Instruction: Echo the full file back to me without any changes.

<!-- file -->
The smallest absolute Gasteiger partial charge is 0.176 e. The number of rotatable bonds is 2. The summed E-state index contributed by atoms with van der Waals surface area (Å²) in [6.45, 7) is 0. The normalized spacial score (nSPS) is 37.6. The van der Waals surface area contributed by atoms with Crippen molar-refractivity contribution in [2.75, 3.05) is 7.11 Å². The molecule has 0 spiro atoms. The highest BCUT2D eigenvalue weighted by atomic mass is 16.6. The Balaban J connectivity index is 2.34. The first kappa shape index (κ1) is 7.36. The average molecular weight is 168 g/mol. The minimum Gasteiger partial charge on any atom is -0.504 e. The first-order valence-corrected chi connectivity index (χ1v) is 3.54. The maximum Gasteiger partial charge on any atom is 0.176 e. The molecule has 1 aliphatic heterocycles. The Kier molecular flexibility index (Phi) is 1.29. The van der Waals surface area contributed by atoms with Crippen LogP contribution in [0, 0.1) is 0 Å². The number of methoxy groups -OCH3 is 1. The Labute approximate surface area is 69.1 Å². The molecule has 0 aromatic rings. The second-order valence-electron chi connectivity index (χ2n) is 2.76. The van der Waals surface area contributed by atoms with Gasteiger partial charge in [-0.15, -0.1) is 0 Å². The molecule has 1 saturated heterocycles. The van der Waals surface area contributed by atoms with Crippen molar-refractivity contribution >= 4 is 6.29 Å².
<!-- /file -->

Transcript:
The smallest absolute Gasteiger partial charge is 0.176 e. The number of rotatable bonds is 2. The summed E-state index contributed by atoms with van der Waals surface area (Å²) in [6.45, 7) is 0. The normalized spacial score (nSPS) is 37.6. The van der Waals surface area contributed by atoms with Crippen molar-refractivity contribution in [2.75, 3.05) is 7.11 Å². The molecule has 0 spiro atoms. The highest BCUT2D eigenvalue weighted by atomic mass is 16.6. The Balaban J connectivity index is 2.34. The first kappa shape index (κ1) is 7.36. The average molecular weight is 168 g/mol. The minimum Gasteiger partial charge on any atom is -0.504 e. The first-order valence-corrected chi connectivity index (χ1v) is 3.54. The maximum Gasteiger partial charge on any atom is 0.176 e. The molecule has 1 aliphatic heterocycles. The Kier molecular flexibility index (Phi) is 1.29. The van der Waals surface area contributed by atoms with Crippen LogP contribution in [0, 0.1) is 0 Å². The number of methoxy groups -OCH3 is 1. The Labute approximate surface area is 69.1 Å². The molecule has 0 aromatic rings. The second-order valence-electron chi connectivity index (χ2n) is 2.76. The van der Waals surface area contributed by atoms with Gasteiger partial charge in [-0.15, -0.1) is 0 Å². The molecule has 1 saturated heterocycles. The van der Waals surface area contributed by atoms with Crippen molar-refractivity contribution >= 4 is 6.29 Å².